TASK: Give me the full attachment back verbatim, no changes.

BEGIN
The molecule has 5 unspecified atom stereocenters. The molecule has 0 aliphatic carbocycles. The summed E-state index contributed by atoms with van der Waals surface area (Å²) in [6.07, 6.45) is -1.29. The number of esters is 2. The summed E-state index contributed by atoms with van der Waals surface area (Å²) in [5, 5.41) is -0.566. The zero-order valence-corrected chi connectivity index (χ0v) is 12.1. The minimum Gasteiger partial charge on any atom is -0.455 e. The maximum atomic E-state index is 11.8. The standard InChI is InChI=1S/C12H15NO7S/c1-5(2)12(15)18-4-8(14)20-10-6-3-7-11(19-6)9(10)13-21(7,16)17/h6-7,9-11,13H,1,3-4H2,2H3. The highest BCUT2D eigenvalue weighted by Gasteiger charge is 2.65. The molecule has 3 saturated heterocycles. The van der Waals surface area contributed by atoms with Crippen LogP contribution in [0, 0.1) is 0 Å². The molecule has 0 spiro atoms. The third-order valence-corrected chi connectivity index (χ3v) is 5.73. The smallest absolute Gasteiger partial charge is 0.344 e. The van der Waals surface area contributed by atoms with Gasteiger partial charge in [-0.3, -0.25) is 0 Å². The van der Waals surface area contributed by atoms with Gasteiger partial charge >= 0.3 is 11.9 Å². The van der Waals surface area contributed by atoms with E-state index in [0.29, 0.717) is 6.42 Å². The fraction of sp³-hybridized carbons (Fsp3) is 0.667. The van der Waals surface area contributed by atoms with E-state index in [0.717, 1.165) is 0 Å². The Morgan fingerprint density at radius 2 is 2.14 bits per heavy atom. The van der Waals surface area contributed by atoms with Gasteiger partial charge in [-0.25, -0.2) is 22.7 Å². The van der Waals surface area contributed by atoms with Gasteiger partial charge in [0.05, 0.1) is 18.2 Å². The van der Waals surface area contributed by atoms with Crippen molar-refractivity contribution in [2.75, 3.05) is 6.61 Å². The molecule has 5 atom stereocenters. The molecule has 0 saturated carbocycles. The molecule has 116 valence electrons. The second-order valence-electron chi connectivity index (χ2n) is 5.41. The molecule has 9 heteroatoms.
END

The molecule has 5 unspecified atom stereocenters. The molecule has 0 aliphatic carbocycles. The summed E-state index contributed by atoms with van der Waals surface area (Å²) in [6.07, 6.45) is -1.29. The number of esters is 2. The summed E-state index contributed by atoms with van der Waals surface area (Å²) in [5, 5.41) is -0.566. The zero-order valence-corrected chi connectivity index (χ0v) is 12.1. The minimum Gasteiger partial charge on any atom is -0.455 e. The maximum atomic E-state index is 11.8. The standard InChI is InChI=1S/C12H15NO7S/c1-5(2)12(15)18-4-8(14)20-10-6-3-7-11(19-6)9(10)13-21(7,16)17/h6-7,9-11,13H,1,3-4H2,2H3. The highest BCUT2D eigenvalue weighted by Gasteiger charge is 2.65. The molecule has 3 saturated heterocycles. The van der Waals surface area contributed by atoms with Crippen LogP contribution in [0, 0.1) is 0 Å². The molecule has 0 spiro atoms. The third-order valence-corrected chi connectivity index (χ3v) is 5.73. The smallest absolute Gasteiger partial charge is 0.344 e. The van der Waals surface area contributed by atoms with Gasteiger partial charge in [-0.3, -0.25) is 0 Å². The van der Waals surface area contributed by atoms with Gasteiger partial charge >= 0.3 is 11.9 Å². The van der Waals surface area contributed by atoms with E-state index in [0.29, 0.717) is 6.42 Å². The fraction of sp³-hybridized carbons (Fsp3) is 0.667. The van der Waals surface area contributed by atoms with E-state index in [0.717, 1.165) is 0 Å². The Morgan fingerprint density at radius 2 is 2.14 bits per heavy atom. The van der Waals surface area contributed by atoms with Gasteiger partial charge in [-0.25, -0.2) is 22.7 Å². The van der Waals surface area contributed by atoms with Gasteiger partial charge in [0.05, 0.1) is 18.2 Å². The van der Waals surface area contributed by atoms with Crippen molar-refractivity contribution in [2.75, 3.05) is 6.61 Å². The molecule has 5 atom stereocenters. The molecule has 0 saturated carbocycles. The molecule has 116 valence electrons. The second-order valence-electron chi connectivity index (χ2n) is 5.41. The molecule has 9 heteroatoms.